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Ich

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You'll see that even if a(t) increases exponentially with time, H merely stays constant.

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marcus

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... In other words, when we say the universe is accelerating do we really mean that it is decelerating less than before?

Ich answered perfectly. I will just repeat for emphasis. No, we do not mean what you said. When we say the universe is accelerating, we mean that the expansion is accelerating (an increase in the time rate of increase in the scalefactor)

Our handle on the size of the universe is the scalefactor a(t). What plugs into the Friedman metric and makes distances expand.

The scalefactor is the key thing in the Friedman model. The two Friedman equations govern the evolution of the scalefactor.

(Look up Friedman equations on Wiki)

Do not worry about the Hubble rate. It is just a conventional symbol for the ratio a'/a.

It relates in a convenient way to observations, and is extremely useful, but is not fundamental.

The real thing you must think about is a(t). It is the backbone and the guts of the model.

When people say "the universe is expanding" that means nothing else than that

a'(t) > 0

When people say "the expansion is accelerating" that means nothing else than

a"(t) > 0.

There is no reason to be surprised that H(t) is decreasing. H(t) is merely something defined to be equal a'(t)/a(t) and it is quite normal for a function which is increasing at an increasing rate to have that particular ratio be decreasing. Here is an example:

Let f(t) = t

Then f'(t) = 3t

and f"(t) = 6t which is positive so the increase is accelerating.

But what would be analogous to H, namely f'(t)/f(t) = 3t

is obviously decreasing.

==============

Ranku, thanks for posting this question on the forum. It is constructive. Many people do not understand what "accelerating expansion" means and get confused in exactly the way you did. If there is something about this that you now do not understand, please ask more questions. Keep asking until it is clear.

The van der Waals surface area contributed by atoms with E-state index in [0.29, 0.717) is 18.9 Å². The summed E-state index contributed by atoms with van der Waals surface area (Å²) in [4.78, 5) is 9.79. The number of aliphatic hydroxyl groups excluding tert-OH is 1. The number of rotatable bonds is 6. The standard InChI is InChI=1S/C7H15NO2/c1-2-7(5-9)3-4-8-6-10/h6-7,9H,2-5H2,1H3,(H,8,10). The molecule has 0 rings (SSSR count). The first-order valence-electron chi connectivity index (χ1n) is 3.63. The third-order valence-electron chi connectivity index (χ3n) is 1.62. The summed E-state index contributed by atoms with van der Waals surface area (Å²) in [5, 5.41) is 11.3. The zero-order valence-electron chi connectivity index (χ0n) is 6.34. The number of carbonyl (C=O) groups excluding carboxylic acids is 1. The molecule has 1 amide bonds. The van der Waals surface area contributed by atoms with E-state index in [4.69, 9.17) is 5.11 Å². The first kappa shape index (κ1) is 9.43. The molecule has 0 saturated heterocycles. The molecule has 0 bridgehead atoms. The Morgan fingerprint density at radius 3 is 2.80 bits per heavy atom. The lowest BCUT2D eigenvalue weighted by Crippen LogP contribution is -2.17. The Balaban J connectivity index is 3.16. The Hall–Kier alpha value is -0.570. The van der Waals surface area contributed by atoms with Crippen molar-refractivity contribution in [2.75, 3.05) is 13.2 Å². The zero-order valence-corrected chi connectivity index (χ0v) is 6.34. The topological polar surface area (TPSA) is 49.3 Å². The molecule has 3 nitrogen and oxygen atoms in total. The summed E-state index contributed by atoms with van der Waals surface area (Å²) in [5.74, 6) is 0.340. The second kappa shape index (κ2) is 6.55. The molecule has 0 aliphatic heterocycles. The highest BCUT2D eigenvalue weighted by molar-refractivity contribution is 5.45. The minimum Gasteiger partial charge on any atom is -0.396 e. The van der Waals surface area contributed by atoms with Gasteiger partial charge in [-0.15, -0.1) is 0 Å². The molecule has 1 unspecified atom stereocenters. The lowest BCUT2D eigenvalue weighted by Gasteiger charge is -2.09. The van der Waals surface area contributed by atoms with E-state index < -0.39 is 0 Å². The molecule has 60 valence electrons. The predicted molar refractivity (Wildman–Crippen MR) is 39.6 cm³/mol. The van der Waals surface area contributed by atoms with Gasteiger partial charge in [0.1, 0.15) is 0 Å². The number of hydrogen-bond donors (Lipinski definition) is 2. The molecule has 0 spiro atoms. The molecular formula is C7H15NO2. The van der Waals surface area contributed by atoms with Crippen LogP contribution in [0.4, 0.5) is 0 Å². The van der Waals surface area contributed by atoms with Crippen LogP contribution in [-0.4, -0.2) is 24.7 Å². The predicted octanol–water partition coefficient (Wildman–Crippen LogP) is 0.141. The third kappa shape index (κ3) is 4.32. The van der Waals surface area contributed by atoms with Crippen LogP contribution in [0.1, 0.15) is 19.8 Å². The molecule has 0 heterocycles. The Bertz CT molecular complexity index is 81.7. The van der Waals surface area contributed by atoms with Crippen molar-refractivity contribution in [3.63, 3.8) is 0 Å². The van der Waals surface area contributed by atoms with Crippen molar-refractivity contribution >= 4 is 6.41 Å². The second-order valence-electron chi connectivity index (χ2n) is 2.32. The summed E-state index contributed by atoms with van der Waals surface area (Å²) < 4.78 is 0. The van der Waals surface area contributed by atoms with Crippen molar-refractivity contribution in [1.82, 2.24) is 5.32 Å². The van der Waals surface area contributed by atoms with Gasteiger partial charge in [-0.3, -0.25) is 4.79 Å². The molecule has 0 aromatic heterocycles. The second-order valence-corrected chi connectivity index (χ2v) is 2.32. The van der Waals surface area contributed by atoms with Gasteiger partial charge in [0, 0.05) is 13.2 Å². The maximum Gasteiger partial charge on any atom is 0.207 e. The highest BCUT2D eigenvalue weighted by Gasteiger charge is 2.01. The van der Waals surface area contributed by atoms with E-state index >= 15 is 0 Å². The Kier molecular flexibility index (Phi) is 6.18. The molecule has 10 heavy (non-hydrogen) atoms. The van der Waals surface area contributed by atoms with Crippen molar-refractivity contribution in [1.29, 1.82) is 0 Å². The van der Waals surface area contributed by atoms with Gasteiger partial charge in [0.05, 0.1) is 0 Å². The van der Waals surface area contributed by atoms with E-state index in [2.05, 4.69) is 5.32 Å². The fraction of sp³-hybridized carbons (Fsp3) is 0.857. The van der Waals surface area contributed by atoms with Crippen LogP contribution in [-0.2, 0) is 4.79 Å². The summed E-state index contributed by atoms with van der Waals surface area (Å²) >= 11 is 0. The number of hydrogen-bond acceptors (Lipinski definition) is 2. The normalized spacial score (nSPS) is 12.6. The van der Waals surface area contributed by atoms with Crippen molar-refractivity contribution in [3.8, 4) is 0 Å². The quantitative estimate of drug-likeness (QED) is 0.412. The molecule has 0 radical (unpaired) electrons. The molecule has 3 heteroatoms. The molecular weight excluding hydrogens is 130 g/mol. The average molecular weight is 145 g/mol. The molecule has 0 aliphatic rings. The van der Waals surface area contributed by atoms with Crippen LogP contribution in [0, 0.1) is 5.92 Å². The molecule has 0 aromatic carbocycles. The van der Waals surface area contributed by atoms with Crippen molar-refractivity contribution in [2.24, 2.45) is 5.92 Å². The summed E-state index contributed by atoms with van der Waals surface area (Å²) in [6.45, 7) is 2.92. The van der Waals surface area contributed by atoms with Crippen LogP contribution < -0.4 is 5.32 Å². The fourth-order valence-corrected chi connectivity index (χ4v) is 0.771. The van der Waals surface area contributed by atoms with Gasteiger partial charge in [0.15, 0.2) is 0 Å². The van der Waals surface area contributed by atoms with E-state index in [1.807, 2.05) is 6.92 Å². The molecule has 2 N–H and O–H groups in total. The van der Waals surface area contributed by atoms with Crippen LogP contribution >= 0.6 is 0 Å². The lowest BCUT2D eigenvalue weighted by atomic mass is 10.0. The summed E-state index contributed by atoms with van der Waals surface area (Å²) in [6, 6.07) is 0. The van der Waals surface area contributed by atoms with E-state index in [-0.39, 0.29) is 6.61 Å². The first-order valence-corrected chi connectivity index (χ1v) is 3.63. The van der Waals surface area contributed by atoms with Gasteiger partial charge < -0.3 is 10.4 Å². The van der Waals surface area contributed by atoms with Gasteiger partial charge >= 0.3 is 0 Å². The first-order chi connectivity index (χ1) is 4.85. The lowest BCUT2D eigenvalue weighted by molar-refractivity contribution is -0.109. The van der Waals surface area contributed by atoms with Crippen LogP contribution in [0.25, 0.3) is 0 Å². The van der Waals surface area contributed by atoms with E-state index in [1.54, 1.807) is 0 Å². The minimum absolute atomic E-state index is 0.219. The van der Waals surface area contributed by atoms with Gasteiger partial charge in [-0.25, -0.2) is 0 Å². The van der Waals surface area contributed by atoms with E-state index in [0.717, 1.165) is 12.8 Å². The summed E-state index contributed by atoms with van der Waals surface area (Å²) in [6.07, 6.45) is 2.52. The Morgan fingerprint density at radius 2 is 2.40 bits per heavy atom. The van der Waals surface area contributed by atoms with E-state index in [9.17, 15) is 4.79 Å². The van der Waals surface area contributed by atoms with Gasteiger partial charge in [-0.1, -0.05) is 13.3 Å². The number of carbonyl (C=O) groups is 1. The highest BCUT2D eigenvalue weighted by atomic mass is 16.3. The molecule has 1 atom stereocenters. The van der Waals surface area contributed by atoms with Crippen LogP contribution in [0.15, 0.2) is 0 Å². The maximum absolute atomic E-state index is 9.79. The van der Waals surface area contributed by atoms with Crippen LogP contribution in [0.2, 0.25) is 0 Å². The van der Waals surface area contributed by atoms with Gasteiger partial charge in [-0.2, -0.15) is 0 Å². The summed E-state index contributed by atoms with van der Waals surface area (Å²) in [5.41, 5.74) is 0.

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What I would like to know is how does it relate to the astronomical observation of the value of the Hubble constant, and so I repeat that part of the question: is the Hubble constant decreasing at a lower rate in an accelerating universe than the rate it was decreasing when the universe was decelerating?

Regarding using the scale factor a(t), what is its unit, how do we get the values for it, how is it measured?

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Ich

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We can measure the current value of the Hubble constant directly, not its time derivatives. So there is no relation to the direct measurement of H0.What I would like to know is how does it relate to the astronomical observation of the value of the Hubble constant, and so I repeat that part of the question: is the Hubble constant decreasing at a lower rate in an accelerating universe than the rate it was decreasing when the universe was decelerating?

H is decreasing wth time, but that has nothing to do with acceleration/deceleration. If a(t) were any power funtion, H~1/t would be always true.

It's usualy taken as a dimensionless variable and defined to be 1 in the present epoch. The exact definition does not matter, all you can measure is ratios like a(t1)/a(t2) or a'(t)/a(t) and such.Regarding using the scale factor a(t), what is its unit, how do we get the values for it, how is it measured?

a(t1)/a(t2) is direcly related to the measured redshift of comoving objects: a(now)/a(time of light emission) = 1+z.

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Ich

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Ok, if you could measure H and H', you can construct the deceleration parameter from the ratio H'/H². That means, if H'/H²>-1, the expansion is accelerating.Is the rate of decrease lower in an accelerating universe than in a decelerating universe?

So, yes, if you define "rate of decrease" as -H'/H², your statement is true.

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Thank you Ich for your answer. Until the next time.

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Chronos

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